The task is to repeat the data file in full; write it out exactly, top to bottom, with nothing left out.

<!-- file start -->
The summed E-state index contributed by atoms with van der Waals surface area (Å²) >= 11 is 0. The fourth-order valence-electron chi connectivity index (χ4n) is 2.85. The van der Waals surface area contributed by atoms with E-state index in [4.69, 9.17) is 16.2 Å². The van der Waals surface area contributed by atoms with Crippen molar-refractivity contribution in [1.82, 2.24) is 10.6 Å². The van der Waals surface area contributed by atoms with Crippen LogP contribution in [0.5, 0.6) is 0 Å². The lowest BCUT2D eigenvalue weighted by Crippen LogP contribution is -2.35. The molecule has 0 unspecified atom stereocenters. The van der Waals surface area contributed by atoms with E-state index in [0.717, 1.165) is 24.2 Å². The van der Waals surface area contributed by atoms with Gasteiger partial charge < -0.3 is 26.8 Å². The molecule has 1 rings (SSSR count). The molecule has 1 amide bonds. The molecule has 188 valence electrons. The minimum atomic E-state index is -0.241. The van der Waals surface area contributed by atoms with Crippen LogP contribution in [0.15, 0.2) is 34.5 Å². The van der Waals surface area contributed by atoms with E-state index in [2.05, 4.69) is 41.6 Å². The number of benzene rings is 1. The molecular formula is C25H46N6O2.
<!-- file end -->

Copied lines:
The summed E-state index contributed by atoms with van der Waals surface area (Å²) >= 11 is 0. The fourth-order valence-electron chi connectivity index (χ4n) is 2.85. The van der Waals surface area contributed by atoms with E-state index in [4.69, 9.17) is 16.2 Å². The van der Waals surface area contributed by atoms with Crippen molar-refractivity contribution in [1.82, 2.24) is 10.6 Å². The van der Waals surface area contributed by atoms with Crippen LogP contribution in [0.5, 0.6) is 0 Å². The lowest BCUT2D eigenvalue weighted by Crippen LogP contribution is -2.35. The molecule has 0 unspecified atom stereocenters. The van der Waals surface area contributed by atoms with E-state index in [0.717, 1.165) is 24.2 Å². The van der Waals surface area contributed by atoms with Gasteiger partial charge < -0.3 is 26.8 Å². The molecule has 1 rings (SSSR count). The molecule has 1 amide bonds. The molecule has 188 valence electrons. The minimum atomic E-state index is -0.241. The van der Waals surface area contributed by atoms with Crippen LogP contribution in [0.15, 0.2) is 34.5 Å². The van der Waals surface area contributed by atoms with E-state index in [2.05, 4.69) is 41.6 Å². The number of benzene rings is 1. The molecular formula is C25H46N6O2.